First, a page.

8 Tips for Talking About Bad Grades
All kids have a bad grade sometimes. But if you’re feeling frustrated about talking to them about it, here are tips from our experts.
Every child brings home the occasional disappointing grade. Sometimes their own hurt or shame is enough to set them on the right path. Other times, parental intervention may be needed to make sure it’s not the beginning of a pattern. But when is the best time to talk? And what do you say?
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Here are some tips from pediatrician Courtney Nolan, DO.
Don’t let a bad report card be the motive for your first talk about your expectations. Discuss this each year with your child.
Although you want to address a bad grade when it occurs, take a break to cool down if you find yourself angry, Dr. Nolan recommends. Remember that what is important is what happens from this point forward. You can’t change the past.
Be sure your child knows that, while you dislike the grade, you love her. Keep in mind that although grades are important, they are just one measure of success.
“Uncovering the cause of the poor performance will let you address it before it becomes a bigger problem.”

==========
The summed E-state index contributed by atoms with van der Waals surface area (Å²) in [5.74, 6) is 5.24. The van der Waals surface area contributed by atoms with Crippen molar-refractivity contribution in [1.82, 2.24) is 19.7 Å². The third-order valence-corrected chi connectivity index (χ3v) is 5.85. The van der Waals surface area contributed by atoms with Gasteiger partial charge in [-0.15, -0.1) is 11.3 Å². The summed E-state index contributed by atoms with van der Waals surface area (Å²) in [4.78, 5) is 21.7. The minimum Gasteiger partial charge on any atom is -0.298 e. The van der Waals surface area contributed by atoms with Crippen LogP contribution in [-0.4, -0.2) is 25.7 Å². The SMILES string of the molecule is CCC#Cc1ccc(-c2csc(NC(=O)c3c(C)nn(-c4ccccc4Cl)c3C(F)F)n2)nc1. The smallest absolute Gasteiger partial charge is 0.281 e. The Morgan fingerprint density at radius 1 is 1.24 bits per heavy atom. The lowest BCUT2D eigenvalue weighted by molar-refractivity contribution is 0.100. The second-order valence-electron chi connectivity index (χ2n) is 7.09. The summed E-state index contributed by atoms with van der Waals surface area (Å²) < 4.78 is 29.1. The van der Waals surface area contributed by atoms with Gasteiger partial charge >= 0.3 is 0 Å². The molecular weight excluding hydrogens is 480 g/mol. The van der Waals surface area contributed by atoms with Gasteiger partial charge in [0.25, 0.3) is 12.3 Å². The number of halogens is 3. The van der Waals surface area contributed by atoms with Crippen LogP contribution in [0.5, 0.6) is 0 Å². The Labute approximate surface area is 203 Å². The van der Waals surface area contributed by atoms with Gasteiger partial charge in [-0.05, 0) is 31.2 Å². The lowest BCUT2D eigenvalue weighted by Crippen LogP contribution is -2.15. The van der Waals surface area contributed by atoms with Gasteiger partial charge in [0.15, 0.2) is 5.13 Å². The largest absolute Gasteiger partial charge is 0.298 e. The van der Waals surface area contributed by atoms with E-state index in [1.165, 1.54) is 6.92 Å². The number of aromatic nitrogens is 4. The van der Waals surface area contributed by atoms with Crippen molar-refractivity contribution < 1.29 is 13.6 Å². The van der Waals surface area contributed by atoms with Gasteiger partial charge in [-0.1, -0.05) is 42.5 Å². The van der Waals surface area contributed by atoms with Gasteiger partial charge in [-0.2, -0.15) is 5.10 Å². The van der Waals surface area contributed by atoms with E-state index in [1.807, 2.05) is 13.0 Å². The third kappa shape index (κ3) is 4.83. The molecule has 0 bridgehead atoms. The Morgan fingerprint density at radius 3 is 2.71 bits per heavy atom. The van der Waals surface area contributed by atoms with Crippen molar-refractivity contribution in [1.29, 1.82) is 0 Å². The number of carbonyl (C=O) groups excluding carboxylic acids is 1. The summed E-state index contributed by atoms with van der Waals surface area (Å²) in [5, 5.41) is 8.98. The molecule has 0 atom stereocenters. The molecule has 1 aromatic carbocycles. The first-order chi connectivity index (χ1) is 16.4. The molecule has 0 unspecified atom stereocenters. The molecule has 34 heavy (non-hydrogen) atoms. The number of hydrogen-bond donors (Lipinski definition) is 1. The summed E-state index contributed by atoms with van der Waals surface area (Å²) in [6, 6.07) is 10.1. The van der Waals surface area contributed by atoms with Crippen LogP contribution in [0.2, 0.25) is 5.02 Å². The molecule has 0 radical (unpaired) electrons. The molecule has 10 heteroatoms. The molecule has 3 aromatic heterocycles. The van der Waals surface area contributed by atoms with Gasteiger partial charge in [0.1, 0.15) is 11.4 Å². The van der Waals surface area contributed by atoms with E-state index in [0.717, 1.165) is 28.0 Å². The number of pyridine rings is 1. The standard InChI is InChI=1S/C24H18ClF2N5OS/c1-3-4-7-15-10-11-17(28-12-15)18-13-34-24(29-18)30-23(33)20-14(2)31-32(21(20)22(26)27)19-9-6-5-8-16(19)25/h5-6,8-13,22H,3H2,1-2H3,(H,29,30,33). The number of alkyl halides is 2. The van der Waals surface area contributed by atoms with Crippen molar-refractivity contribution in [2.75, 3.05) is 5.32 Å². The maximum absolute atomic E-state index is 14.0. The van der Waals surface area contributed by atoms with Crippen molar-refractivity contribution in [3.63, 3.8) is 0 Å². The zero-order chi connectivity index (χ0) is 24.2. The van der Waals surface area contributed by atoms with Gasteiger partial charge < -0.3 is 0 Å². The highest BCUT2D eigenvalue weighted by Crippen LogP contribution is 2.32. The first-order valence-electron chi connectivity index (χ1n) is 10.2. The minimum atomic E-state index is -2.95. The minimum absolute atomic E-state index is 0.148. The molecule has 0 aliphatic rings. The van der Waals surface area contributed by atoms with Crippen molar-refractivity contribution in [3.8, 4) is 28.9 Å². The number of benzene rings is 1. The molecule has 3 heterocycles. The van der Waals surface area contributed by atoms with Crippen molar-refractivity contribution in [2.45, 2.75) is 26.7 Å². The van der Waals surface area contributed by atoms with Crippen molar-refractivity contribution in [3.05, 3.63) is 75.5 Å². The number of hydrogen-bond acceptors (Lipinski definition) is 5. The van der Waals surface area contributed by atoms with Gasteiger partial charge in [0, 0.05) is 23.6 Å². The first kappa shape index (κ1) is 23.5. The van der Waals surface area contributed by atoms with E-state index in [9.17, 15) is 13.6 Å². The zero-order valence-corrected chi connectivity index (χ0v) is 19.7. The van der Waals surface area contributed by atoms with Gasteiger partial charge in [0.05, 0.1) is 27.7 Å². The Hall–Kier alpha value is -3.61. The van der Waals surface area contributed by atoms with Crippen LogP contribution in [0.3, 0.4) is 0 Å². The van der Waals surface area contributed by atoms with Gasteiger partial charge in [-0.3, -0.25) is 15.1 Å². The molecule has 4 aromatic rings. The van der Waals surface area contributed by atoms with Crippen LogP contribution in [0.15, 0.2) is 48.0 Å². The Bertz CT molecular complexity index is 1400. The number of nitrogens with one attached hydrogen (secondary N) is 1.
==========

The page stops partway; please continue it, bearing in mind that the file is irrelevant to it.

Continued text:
You’ll want to know why your child got the poor grade or report card. Is something going on at school? At home? Did he simply not study? Were assignments missed? Is she spending too much time with friends? “Uncovering the cause of the poor performance will let you address it before it becomes a bigger problem,” says Dr. Nolan.
The teacher’s input can shed valuable light on whether there is a need for more help, or if your child may have signs of a learning disability.
Be supportive of school, regardless of your own level of education. If you make learning enjoyable, children will do their best because they love to learn. That’s a much better long-term motivator than fear of punishment.
It’s good to be a concerned, involved parent. But don’t encourage your child to compete with others over grades. “Children should compete only with themselves and do their best,” Dr. Nolan stresses. Pressure can result in depression, not sleeping and other significant problems.
Check your child’s organizational skills. Limit television. Provide a good study environment and establish homework times. Be careful not to over-schedule your child with extracurricular activities.